As I write this, I am eating a bowl of Campbell’s Bean with Bacon Soup. Honestly. If I had a way to show this to you, I would. But it would have to be a tight shot, because I wouldn’t want you to see me in my pajama bottoms. (Yes, I wear them all day.)
I have found myself returning to some of my favorite childhood foods during the pandemic, when necessity requires I fend for myself and make my own meals. Prior to the pandemic, I single-handedly kept more than 1,000 restaurants profitable in the Los Angeles greater metropolitan area. I often got to the end of the month and analyzed my expenses and found myself aghast at how much I spent on dining out. I always shrugged. I am contributing to the economy, I repeatedly rationalized.
But today is a different world. People are doing strange things like cooking and staying home to watch television. I watched all episodes of The Queen’s Gambit—twice. I’m on my third go-around of Mad Men. And I can tell you everything about The Marvelous Mrs. Maisel.
I take comfort in some of the brands I’ve come to know through the years. Campbell’s Soup is at the top of that list.
The pandemic has caused Americans to rethink their brand loyalties. Two recent studies reflect these changes. Last July, global public relations firm Ketchum found 45 percent of American shoppers have changed their brand preferences during the pandemic. One month later, McKinsey Research pegged the number at a whopping 75 percent.
One school of thought holds that as major brands sold out or became unavailable, consumers turned toward their secondary choices. For instance, if a consumer couldn’t find Charmin on the shelf, they wouldn’t simply go without toilet paper. Instead, they switched brands.
Another hypothesis proposes during the strange new life of pandemic lockdown, consumers turned to old favorite brands they hadn’t purchased in years…like Campbell’s soups. The food giant reported a 17-percent jump in sales after the pandemic started. More dramatically, the soup category was up 52 percent according to the company’s most recent filings.
Sales were driven primarily “by the continued changes in consumer behaviors from COVID-19,” according to Mark Clouse, Campbell’s president and chief executive officer. “Consumers have gravitated to our trusted brands because of the quality, value, comfort, and versatility our products deliver.”
Phil Lempert, a food industry analyst at Supermarket Guru, said canned foods like Campbell’s flew off shelves because people hoarded grocery staples and bought whatever was available. But I think there is more to the story.
Nostalgia triggers a powerful emotional response. Brands we associate with our fondest memories tug at our heartstrings. Consumers react positively to nostalgic brands because warm memories help offset inner fears and stress. In short, nostalgic brands make people feel safe.
Legacy imprints dominated the list of consumer favorites reported in brand relationship strategist MBLM’s Brand Intimacy 2020 study, which measured the bonds between consumers and what they buy. Hershey’s ranked number one in the consumer goods category, followed by Kellogg’s. Other brands in the top ten were Nestlé, Campbell’s, Pillsbury, Quaker, Nabisco, Betty Crocker, and Stouffer’s.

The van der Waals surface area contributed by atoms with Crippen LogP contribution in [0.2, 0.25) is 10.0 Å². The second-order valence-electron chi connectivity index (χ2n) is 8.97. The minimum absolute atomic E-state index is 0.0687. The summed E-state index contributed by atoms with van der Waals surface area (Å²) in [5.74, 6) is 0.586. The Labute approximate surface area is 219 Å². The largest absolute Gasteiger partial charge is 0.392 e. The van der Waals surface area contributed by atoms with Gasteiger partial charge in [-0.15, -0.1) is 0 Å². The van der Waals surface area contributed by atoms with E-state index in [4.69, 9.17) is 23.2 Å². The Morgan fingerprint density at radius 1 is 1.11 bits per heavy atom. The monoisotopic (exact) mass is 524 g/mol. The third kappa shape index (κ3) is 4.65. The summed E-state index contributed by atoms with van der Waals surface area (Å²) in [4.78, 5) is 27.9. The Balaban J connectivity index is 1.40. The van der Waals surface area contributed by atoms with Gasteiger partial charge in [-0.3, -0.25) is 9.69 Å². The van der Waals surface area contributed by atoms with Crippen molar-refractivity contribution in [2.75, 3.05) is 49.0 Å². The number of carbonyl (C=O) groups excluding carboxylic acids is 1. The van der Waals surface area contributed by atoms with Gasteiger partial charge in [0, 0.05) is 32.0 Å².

“Consumers are taking solace in the foods of their childhood, which are bringing them back to the positive memories of their past,” the report concluded.
Netflix understood this desire to reconnect and added the television series Cobra Kai to its library. The show is based on a present-day continuation of the 1984 movie The Karate Kid. Episodes launched on YouTube in 2018 but eventually were cancelled. Sensing the nation was ready for a throwback story, Netflix wisely picked it up last June in the heat of the pandemic, and it quickly shot to the top-ranked spot.
Food isn’t the only thing tugging at our heartstrings. According to The Washington Post, the recent holiday’s hottest toys were decades old. Sales of Tonka’s Mighty Dump Truck were up more than 250 percent. Other big sellers included Hot Wheels and LEGO.
“Consumers are reaching for old-school favorites, positioning the toy industry for its best holiday season in years,” the article stated. “Parents are drawing on their own childhoods for inspiration.”
Budweiser also hit a home run using nostalgia with its mid-pandemic ad “Reunited with Buds.” The commercial features the company’s long-time favorite Clydesdale horses and picture-perfect puppies running together to reunite. The ad is set to a 1979 song by the band Queen and ends with a title card saying, “We can’t wait to see our buds, but when we do, let’s do it safely.”
What a powerful blend of nostalgia with a perfect pinch of pun.
Craig Mawdsley, joint chief strategy officer at creative agency Abbott Mead Vickers BBDO, wrote people are looking for two things right now: help and comfort. “But they also want joyful distractions—things to make them smile in times of hardship,” he asserted. The Budweiser ad hit on all counts.
As my favorite television character, Don Draper, put it in Mad Men, “In Greek, nostalgia literally means ‘the pain from an old wound.’ It’s a twinge in your heart more powerful than memory alone… It takes us to a place where we ache to go again. It lets us travel back home, to a place where we know we are loved.”
And sometimes a can of Campbell’s Bean with Bacon Soup is just the thing to put a smile on your face.
Randall Huft is president and creative director at Innovation Agency, an advertising, branding, and public relations firm specializing in the cannabis industry. While working with blue-chip companies including AT&T, United Airlines, IBM, Walgreens, American Express, Toyota, and Disney, he discovered what works, what doesn’t, and how to gain market share.